In what may or may not become a new feature, I decided to make a cup of tea (PG Tips if you’re curious) and sit down and read a couple comics whilst I drank said cuppa. My intention isn’t to read review copies, or digital copies if I can help it, but either graphic novels, TPBs, or floppy comics. I may have read them before, or they may have been on my To Read pile for far too long, but whether this happens monthly, weekly, daily or never again will depend entirely on the time I have. Tea & Comics will be a feature designed solely to get me back to reading comics with a review in mind. I’m aware of the irony.
This week, I decided I wanted to finally read the three Alterna newsprint comics I picked up at the beginning of May, so I made myself a cuppa, put my feet up, and got started.
Above were three comics that I read today, all first issues of Croak, Age Of Awesome and Adam Wreck. Each comic was printed on newsprint, and cost me $1.50 a pop; which isn’t an introductory price – that’s how much Alterna’s newsprint comics are. Each mini series will run three or five issue (at least the ones I could find – there may be others that will have higher or lower issue counts.
Anyway, on to what I thought of the comics. This won’t be a typical review, because I was consciously avoiding thinking about the comics critically – I just wanted to enjoy them, or not, as I so often did when I was a youngling, so all credits will appear at the end after my thoughts on each.
The first book I read while waiting for the tea to cool was Croak. This type of comic is usually not the kind of book I’d gravitate toward because it’s a touch more horror in nature than my usual fare. That being said, Croak has a fantastic old school feel to it that has echoes of early horror comics style of story telling, but could easily come from the feel of the newsprint – either way, I loved it. One niggle was that in places the art seemed a bit murky, but through no fault of the artist or colourist as it seems more of a printing issue, which for me added charm to the comic. If you can find this, then buy it.
With my tea cooled, and several sips taken I picked up Amazing Age. This was the first of the two all-ages comics I picked up, and I was enthralled with it. There’s a brilliantly Golden Age sense to the comic, a feeling augmented by the opening story-within-a-story that opens the comic. The story blends a happy-go-lucky superhero feel with some heart wrenching tragedy in a smooth and genuinely emotional way. The writing show cases this dichotomy so well, and the less detailed art holds up really well on the newsprint making this a great buy for the price I paid.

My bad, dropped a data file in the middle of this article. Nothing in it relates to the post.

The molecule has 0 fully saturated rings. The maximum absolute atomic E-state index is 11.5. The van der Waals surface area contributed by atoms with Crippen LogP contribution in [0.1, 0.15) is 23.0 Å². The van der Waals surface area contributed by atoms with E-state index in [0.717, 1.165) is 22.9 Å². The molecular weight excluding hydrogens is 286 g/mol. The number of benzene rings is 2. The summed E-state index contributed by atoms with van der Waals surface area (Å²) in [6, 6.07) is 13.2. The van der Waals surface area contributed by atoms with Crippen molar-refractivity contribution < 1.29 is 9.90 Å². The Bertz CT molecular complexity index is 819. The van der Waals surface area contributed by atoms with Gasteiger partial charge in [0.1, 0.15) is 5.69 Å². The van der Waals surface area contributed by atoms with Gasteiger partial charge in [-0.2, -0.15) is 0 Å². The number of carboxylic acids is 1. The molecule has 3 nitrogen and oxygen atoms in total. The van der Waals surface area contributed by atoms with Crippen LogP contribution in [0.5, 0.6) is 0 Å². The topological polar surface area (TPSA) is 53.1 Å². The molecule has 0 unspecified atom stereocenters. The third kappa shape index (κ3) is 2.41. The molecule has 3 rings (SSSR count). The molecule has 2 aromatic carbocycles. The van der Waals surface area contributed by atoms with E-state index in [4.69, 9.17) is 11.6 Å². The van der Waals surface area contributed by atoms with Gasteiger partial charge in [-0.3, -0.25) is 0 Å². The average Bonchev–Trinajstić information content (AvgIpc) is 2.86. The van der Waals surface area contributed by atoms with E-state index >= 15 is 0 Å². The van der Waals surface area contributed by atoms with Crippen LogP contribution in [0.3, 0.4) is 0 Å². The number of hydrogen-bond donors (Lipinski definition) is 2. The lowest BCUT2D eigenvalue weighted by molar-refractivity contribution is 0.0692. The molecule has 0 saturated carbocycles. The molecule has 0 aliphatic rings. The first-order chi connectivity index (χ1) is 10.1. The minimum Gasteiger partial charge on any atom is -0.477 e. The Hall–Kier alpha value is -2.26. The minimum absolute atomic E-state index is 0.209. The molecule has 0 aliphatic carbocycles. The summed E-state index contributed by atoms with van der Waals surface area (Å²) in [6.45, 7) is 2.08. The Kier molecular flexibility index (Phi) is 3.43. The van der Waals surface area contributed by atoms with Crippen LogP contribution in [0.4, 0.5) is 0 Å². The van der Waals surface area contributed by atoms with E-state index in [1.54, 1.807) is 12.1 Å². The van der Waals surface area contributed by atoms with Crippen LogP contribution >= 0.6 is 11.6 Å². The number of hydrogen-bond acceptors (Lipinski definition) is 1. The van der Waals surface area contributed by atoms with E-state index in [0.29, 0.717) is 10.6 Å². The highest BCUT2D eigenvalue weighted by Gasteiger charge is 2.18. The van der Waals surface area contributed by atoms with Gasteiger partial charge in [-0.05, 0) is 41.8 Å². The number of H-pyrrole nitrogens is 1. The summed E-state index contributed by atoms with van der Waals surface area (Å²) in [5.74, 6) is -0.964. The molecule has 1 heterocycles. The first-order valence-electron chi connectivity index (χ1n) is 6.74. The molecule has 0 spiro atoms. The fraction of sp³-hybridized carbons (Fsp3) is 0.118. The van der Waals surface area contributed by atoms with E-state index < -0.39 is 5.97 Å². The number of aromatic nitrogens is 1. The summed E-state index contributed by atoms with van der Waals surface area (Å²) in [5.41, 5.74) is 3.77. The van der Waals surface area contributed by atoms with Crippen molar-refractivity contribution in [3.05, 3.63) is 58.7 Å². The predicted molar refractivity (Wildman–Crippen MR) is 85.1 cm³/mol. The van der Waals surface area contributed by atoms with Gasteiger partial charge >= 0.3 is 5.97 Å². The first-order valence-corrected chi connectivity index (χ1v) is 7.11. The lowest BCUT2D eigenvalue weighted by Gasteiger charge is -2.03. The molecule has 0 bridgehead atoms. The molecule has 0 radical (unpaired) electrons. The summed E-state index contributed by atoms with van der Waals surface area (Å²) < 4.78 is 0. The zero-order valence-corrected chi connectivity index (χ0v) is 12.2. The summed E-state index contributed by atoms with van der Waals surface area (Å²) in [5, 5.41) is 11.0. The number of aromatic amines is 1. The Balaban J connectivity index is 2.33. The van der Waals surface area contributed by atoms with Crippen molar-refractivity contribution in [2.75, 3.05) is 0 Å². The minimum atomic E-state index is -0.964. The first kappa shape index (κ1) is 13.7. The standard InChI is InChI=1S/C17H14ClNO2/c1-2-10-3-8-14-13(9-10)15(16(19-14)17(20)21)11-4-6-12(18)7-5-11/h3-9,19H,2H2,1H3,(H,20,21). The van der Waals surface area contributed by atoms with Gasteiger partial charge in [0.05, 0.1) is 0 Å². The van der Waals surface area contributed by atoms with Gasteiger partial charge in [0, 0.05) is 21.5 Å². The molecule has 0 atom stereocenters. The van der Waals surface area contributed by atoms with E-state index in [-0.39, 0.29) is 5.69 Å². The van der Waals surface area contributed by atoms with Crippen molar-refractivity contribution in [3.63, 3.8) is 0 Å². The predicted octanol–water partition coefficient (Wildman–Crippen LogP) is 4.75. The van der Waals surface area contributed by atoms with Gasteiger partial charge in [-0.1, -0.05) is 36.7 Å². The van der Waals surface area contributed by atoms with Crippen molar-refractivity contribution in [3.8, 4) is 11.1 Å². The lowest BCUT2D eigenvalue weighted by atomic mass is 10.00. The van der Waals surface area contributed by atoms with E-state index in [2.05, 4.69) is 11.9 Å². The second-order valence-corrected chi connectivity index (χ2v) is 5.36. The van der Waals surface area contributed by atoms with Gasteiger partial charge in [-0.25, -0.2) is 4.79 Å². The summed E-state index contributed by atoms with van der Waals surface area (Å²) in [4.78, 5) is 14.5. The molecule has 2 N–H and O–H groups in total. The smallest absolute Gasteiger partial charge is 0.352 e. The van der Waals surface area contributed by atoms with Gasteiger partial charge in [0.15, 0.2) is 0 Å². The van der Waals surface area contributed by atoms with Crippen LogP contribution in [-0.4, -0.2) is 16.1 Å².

Last but by no means least is Adam Wreck a sci-fi story that features an interstellar family travelling past the known reaches of space. This is a very classic Earthling-meets-Alien style story that has the added benefit of Adam constantly griping about the lack of earthly amenities (this may sound like a gripe of my own, but it’s written in a way that you can’t help but laugh at, or empathize with, the space bound teenager). Artistically, the comic doesn’t suffer from the newsprint at all, and has a brilliant use of colour within the story. If you’re even half curious, this is worth checking out.
I’ll be completely honest with you; these are absolutely worth a buck and a half, but if they were printed on the typical comic paper rather than newsprint then I assume that they’d be a bit more expensive, likely between $3 and $4 or so, they’d still be worth the more inflated price. However I probably wouldn’t have been drawn in as much at the higher pricing point, so I’m happy with the newsprint comics.
The large cup of tea I had made myself was finished by this point, and after having read three pretty great comics, I realized that I forgot to take a photo of the tea and comics… so I made another cup of tea. Just for the photo, of course. Sooner or later I’ll sit down for more Tea & Comics.
Writer: Cody Andrew Sousa Artist: Francesco Iaquinta
Colourist: Chris O’Halloran Letterer: Dezi Sienty
Amazing Age #1
Writer: Matthew D. Smith Artist: Jeremy Massie Colourist: Christine Brunson
Adam Wreck #1
Writer/Artist: Michael S. Bracco